Flappy Bird phones on offer for $50,000

Last updated 16:07 14/02/2014
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NESTING INSTINCT: Phones sporting Flappy Bird are selling online for tens of thousands of dollars above their normal asking price.

STRESS OF SUCCESS: Flappy Bird creator, video games developer Nguyen Ha Dong.

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Phones and tablets sporting the blockbuster game Flappy Bird are for sale online for tens of thousands of dollars above their normal asking price.

The game was removed from Apple and Google app stores this week, meaning it can no longer be downloaded.

However, it can still be played on devices on which it is already installed, creating a burgeoning online market.


The game involves a small bird being flown between gaps in green pipes via strategic thumb-taps, with devices which normally sell for well-below $1000 appearing every few minutes on online auction sites for double and triple that.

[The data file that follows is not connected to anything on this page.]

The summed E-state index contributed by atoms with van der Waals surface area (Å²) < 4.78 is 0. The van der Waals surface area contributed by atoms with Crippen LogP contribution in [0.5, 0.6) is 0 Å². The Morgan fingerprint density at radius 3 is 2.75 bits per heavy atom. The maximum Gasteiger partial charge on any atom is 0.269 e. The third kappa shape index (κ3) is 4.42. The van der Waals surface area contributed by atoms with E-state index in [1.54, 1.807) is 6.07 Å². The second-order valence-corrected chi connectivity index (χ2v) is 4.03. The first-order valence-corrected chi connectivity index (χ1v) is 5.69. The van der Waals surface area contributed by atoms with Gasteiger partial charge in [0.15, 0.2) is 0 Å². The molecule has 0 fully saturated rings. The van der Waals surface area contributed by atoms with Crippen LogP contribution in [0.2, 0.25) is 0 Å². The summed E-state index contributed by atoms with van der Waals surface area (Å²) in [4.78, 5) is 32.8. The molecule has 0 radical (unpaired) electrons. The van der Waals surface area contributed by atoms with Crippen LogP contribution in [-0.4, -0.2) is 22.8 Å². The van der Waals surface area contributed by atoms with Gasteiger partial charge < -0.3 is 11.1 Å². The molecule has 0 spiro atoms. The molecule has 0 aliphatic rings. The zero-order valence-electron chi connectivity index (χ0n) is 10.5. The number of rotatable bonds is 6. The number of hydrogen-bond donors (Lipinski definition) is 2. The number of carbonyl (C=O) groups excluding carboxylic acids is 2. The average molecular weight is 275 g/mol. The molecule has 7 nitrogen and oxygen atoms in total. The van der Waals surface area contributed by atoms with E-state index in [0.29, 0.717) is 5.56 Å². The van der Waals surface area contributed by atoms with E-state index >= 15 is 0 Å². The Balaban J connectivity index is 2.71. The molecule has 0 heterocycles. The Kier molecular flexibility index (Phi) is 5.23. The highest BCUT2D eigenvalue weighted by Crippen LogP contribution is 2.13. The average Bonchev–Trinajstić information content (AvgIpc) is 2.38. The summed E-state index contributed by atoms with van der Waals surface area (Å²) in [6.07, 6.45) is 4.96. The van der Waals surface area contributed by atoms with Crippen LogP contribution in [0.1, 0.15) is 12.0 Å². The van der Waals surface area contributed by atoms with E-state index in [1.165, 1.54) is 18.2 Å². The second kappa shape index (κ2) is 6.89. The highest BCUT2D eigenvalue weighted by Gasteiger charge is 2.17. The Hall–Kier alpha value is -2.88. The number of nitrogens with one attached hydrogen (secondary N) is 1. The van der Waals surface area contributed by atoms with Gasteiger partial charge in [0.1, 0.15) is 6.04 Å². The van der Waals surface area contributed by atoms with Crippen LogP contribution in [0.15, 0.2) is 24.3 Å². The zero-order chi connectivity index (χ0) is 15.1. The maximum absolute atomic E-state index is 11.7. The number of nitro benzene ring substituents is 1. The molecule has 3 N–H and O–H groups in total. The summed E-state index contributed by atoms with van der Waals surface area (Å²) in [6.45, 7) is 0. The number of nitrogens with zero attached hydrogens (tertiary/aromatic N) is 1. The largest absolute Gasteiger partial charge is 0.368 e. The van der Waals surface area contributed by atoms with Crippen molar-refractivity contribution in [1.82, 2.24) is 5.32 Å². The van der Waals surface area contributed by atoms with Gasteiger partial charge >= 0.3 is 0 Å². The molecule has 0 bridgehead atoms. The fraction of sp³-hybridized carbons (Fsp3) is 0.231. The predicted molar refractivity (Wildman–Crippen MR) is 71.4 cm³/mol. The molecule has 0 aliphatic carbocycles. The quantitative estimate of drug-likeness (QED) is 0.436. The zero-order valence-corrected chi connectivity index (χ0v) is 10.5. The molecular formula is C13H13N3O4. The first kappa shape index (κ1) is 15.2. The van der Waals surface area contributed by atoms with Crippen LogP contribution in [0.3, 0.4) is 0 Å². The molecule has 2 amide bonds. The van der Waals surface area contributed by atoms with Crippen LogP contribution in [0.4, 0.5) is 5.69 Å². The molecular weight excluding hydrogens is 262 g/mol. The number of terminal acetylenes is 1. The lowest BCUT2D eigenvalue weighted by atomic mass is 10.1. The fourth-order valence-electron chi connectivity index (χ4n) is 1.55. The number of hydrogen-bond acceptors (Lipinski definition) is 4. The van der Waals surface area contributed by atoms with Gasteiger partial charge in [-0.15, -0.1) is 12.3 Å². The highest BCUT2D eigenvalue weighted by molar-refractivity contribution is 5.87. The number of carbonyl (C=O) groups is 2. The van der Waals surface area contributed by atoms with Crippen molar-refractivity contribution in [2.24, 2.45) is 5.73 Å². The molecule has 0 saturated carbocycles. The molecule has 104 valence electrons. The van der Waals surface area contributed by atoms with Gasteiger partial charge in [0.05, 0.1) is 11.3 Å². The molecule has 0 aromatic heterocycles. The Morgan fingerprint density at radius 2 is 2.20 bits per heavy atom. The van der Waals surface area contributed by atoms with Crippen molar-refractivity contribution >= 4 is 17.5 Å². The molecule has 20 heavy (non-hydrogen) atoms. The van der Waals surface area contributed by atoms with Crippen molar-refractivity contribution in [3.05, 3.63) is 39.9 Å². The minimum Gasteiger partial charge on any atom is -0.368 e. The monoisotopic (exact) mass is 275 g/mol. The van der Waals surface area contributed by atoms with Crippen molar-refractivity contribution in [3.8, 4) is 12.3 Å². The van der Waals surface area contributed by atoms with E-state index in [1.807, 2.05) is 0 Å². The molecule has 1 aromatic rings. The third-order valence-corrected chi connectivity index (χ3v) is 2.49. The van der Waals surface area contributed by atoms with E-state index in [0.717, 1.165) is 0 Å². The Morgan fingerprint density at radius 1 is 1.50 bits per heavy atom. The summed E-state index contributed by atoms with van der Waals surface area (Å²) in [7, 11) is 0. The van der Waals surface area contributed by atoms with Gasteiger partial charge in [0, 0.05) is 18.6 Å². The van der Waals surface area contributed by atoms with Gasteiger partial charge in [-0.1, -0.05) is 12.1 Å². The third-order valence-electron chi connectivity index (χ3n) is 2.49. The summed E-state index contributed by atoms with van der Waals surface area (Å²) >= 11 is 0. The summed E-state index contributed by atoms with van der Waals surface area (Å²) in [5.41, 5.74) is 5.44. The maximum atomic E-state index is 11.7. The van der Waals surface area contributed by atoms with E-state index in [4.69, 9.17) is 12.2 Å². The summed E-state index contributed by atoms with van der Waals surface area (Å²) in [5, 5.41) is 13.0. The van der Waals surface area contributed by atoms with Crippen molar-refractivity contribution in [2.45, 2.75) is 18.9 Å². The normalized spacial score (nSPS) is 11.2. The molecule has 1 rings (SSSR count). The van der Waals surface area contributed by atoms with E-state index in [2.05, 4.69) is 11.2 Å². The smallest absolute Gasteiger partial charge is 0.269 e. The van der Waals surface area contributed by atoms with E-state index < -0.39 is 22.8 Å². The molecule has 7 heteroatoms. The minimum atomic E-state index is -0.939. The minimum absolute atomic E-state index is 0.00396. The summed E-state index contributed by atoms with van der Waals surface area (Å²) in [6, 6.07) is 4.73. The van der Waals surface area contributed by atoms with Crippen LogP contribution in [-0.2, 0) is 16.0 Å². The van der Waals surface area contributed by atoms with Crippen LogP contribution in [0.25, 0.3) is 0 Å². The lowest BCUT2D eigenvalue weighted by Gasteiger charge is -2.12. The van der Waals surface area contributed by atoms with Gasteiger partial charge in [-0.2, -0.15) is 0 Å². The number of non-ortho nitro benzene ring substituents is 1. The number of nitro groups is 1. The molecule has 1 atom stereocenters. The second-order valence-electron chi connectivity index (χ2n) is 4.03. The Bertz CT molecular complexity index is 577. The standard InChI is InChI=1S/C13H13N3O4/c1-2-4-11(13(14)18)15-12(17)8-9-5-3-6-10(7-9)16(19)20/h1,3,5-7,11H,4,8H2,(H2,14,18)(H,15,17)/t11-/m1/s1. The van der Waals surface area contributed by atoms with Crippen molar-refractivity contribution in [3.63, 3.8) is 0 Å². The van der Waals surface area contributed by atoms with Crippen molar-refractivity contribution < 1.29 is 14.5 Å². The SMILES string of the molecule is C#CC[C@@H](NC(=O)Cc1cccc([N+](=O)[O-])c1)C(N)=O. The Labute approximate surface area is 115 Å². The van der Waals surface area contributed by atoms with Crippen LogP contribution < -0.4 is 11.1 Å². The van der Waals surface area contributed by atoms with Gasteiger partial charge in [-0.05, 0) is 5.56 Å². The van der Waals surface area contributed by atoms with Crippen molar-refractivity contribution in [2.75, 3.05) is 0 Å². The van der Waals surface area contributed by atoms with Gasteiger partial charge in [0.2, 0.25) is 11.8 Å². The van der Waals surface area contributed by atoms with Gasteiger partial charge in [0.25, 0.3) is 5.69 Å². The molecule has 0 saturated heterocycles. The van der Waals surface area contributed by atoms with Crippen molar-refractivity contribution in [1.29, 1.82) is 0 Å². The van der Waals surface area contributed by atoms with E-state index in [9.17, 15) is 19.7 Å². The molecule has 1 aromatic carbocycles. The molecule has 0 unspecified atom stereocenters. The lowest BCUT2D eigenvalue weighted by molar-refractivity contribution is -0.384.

One gold-coloured iPhone 5s with Flappy Bird installed is listed on Gumtree.com with an asking price of $50,000. It costs $869 new.

Another seller on eBay was offering a Flappy Bird-enabled phone for US$100,000, though the listing was later removed.

Since the app was pulled, numerous knock-offs such as Flappy Bee and Flappy Fish have appeared on the Apple and Google app stores.


Meanwhile, the game's developer Dong Nguyen confirmed to Forbes that the game is "gone forever".

Nguyen said he designed the game to be played intermittently when relaxed, but it became too "addictive".

"I think it has become a problem," he said. "To solve that problem, it's best to take down Flappy Bird. It's gone forever."

Nguyen, who reportedly received death threats since pulling the app, also claimed his life was burdened by the popularity of the game and he does not regret his decision to remove it.

The developer declined to say how much money he made from the wildly popular game, though some reports stated it raked in up to US$50,000 a day in advertising revenue.

Despite his troubles with the popularity of Flappy Bird, Nguyen told Forbes he would still continue to develop new games in the future.

Fairfax Media, AAP

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